As an Android power-user, you might be utilising a long list of apps on a daily basis. It could be apps for productivity, fitness or even games. Using a lot of applications might lead to a sense of insecurity on the kind of resources they could be eating up. Eventually, when there are multiple apps running in the background, you could face annoying lags and stuttering. Monitoring memory usage will give you a better idea on the apps that are taking up more RAM. Most of the apps you use probably require an Internet connection, but how would you know if there are certain ones that are sneakily trying to establish a connection? If you think it’s time to take matters into your own hands and actually monitor everything going on in your smartphone, here are a few apps to let you track all the usage and activity.
The first parameter you’d want to monitor would be your CPU usage. Starting with Android Oreo, third-party applications won’t get access to CPU utilisation numbers of different applications due to security reasons. This means the only data that you can now view are the clock frequencies of all the cores. Although this is a bummer, we’d prefer better security. Hence, all you can monitor is the rise and fall of CPU frequencies but you won’t be able to determine which apps are doing it. You’ll also get an idea on how much time the CPU has spent at certain frequencies. You can try out an app called Simple System Monitor to view your CPU frequencies and even other usage parameters such as GPU, RAM, Disk Activity, etc. One interesting feature is that the usage graph of certain parameters can be viewed in a floating window.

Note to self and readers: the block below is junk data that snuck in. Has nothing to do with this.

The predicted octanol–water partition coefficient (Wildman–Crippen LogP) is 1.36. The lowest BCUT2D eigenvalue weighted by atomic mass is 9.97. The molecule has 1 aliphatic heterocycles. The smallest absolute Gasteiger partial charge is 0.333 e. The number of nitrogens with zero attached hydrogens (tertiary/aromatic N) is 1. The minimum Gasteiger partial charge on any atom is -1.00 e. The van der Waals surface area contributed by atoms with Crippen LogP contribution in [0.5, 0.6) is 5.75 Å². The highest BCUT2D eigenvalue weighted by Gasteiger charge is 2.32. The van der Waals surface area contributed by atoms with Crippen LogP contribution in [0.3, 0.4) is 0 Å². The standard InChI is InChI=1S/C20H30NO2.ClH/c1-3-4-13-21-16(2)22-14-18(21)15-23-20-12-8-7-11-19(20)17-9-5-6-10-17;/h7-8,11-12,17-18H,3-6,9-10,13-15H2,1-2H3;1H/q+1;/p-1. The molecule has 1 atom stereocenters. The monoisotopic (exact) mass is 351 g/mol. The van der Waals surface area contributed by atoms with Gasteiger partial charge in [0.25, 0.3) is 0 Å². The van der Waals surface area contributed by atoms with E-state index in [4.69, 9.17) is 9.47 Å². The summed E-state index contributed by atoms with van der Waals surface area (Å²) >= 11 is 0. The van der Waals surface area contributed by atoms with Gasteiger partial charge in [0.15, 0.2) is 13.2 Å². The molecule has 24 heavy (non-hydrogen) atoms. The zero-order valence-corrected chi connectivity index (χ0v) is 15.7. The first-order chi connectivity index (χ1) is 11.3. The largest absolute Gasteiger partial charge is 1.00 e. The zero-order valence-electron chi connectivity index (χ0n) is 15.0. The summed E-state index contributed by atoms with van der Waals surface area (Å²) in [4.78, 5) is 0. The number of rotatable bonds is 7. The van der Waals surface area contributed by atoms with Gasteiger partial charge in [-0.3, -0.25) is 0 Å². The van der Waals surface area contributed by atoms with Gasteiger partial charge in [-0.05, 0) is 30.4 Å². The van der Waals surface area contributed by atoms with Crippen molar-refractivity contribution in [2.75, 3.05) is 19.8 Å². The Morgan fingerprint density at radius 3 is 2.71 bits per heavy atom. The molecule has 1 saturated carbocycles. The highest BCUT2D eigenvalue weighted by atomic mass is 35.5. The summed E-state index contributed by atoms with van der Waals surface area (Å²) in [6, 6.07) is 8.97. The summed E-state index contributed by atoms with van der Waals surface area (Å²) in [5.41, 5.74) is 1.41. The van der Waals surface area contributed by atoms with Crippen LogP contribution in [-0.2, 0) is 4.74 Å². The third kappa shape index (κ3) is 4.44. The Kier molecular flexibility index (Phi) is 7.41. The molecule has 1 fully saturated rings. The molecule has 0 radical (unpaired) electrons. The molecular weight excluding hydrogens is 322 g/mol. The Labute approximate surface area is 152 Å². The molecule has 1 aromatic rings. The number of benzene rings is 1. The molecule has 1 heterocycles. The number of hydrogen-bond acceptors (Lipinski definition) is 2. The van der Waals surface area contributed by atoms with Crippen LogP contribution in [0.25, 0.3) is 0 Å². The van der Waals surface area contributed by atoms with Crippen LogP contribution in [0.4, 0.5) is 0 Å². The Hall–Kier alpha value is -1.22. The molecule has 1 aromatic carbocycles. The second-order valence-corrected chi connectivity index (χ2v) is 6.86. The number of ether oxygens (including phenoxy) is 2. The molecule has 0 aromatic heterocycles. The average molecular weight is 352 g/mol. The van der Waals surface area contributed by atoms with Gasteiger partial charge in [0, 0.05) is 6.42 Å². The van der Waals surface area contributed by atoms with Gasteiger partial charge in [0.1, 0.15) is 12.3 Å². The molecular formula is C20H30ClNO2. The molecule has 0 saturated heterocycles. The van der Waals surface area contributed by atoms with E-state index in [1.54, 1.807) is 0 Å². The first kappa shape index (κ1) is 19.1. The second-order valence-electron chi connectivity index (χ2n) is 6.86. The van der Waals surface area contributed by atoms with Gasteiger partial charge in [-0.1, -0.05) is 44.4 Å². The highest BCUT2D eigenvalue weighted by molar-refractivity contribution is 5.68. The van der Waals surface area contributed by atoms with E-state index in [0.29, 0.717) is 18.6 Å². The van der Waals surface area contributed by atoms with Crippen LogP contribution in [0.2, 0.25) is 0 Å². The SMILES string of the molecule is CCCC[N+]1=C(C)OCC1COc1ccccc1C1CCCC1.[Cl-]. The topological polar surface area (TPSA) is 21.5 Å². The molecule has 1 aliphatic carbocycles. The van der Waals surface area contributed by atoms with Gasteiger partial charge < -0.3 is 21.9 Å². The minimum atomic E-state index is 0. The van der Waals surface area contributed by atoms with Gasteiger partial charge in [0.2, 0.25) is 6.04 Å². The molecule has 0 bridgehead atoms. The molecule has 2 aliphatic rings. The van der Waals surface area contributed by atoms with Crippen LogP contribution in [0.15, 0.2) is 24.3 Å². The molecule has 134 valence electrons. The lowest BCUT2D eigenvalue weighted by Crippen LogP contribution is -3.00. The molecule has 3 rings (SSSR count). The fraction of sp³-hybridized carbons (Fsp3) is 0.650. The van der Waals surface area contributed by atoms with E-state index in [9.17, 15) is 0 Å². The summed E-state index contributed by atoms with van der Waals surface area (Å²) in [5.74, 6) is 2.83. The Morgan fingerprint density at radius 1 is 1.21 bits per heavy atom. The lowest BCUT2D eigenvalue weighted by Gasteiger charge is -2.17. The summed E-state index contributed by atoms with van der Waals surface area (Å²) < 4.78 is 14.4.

RAM or memory usage monitoring is something Android offers by default. And now, there’s much more granular data being provided. In order to check which apps are taking up your memory, head over to Developer Options and look for Running Services. Here you will find all the applications loaded onto your RAM along with the amount of memory they are occupying. If you come across some application that you don’t want to run in the background, you can simply force stop it. Do note, certain system services do need to be running in the background when your phone is switched on. However, you should be fine with killing off third-party applications. This section gives you
As stated earlier, you can’t be sure which apps are trying to connect to the internet even though they don’t really need a connection. GlassWire Data Usage Monitor keeps a track of all the applications that try to establish an internet connection through cellular or Wi-Fi. It conveniently sends you an alert whenever an app connects to the internet for the first time. Not just connections, you can also track the amount of data uploaded and downloaded by every app. It serves as a great tool to keep in check which apps are using a lot of data. You will be able to view the amount of data being downloaded or uploaded by every app and accordingly change your preferences. If you’ve wondered where your monthly cellular data vanishes, this is a great app to help you save the unnecessary usage of your valuable data.